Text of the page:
Leon has worked with multiple IT systems from ERP to BI and PLM. His experience ranges all the way from programming to business consulting, project management and business development. Leon started his career in IT development and has further earned a diploma in IT and Economics at Copenhagen Business School and an Executive MBA at Henley Management College.
Many business organizations suffer from chronic firefighting. The tedious task of handling problem after problem daily without preventing them from happening.
It is especially companies with complex R&D and manufacturing processes that are prone to destructive firefighting. Managers and engineers rush from task to task, not completing one before another interrupts them. Serious problem-solving effort degenerate into quick-and-dirty patching. Productivity suffers. Managing becomes a constant juggling act of deciding where to allocate overworked people and which incipient crisis to ignore for the moment.
I see it time and time again. As problems arise – from customer’s complaints, special orders, quality lapses and supplier difficulties – they are sent into a queue until an engineer has time to work on them.
As engineers finish a problem, they report to a manager who presides over the queue, deciding which problems are the most urgent and who should solve each one. And as the queue becomes longer, forcing engineers to work 70+ hours a week to meet deadlines, it causes more errors in the short run and declines in effectiveness in the long run. This practice leads to delays, work-arounds, and poor technical decisions, all of which requires catch-up work later.
This is classic firefighting.
You are caught up in a vicious circle. The constant need to do firefighting doesn’t leave you any time to avoid these fires in the first place. That is the paradox.
Important but not urgent vs. urgent but not important
Usually, everybody can see when a team is drowning in critical incidents. But what is often not seen are all the important tasks being postponed because of those urgent fixes. To raise the urgency of the important things you need to prevent fires in the first place.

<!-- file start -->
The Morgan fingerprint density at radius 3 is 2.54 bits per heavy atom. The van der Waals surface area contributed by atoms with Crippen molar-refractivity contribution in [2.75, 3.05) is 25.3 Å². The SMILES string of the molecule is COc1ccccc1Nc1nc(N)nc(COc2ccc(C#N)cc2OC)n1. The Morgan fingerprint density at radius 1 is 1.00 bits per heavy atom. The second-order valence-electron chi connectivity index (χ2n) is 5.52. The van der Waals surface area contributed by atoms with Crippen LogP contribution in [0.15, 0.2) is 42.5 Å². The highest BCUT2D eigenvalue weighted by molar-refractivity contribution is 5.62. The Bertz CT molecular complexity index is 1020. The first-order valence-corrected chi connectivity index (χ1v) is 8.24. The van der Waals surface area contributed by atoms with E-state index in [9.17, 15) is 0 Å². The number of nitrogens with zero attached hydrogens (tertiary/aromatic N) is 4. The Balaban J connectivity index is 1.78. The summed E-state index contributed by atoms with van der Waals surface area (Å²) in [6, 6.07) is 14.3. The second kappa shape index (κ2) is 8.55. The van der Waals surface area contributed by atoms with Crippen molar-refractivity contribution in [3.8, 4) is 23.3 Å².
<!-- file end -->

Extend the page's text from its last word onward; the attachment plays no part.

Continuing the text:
No matter how bad your critical incidents are flooding your schedule, it’s important to do at least a “what if”-planning like:
- What would you do if there was enough time?
- What is the most important – not the most critical – thing?
- What needs to be addressed?
Find a gap in your firefighting schedule to come to a solution that will prevent the fire from flaring up again.
When you change the way you look at things, the things you look at change.
There is a way. You can in fact prevent fires from happening. Even though you seem to be stuck in a downward spiral and your team is desperate, there is a way out. In fact, there are several.
Tactical methods can be put into effect quickly without making high-level policy changes:
- Adding temporary problem solvers to the team
- Shut down operations until problems are solved and there is a stable baseline for detecting and solving additional problems
Both are proven methods.
Strategic approaches to firefighting take longer time to implement, but they pay off across a range of projects and over long periods. These include changing design strategies or even outsource some parts of the design.
The best time to deal with a problem is before you are forced to and before the business experiences a negative impact. That is why it is worth considering applying cultural changes.
Changes that require shifts in the mind-set of the whole organization and in the behavior of senior managers. Don’t tolerate problem-patching, don’t push to meet deadlines at all costs and most importantly of all, don’t reward firefighting.
Firefighting is one of those organizational diseases that is hard to cure. Start by ensuring against them or at least reducing the risk of having them happening again.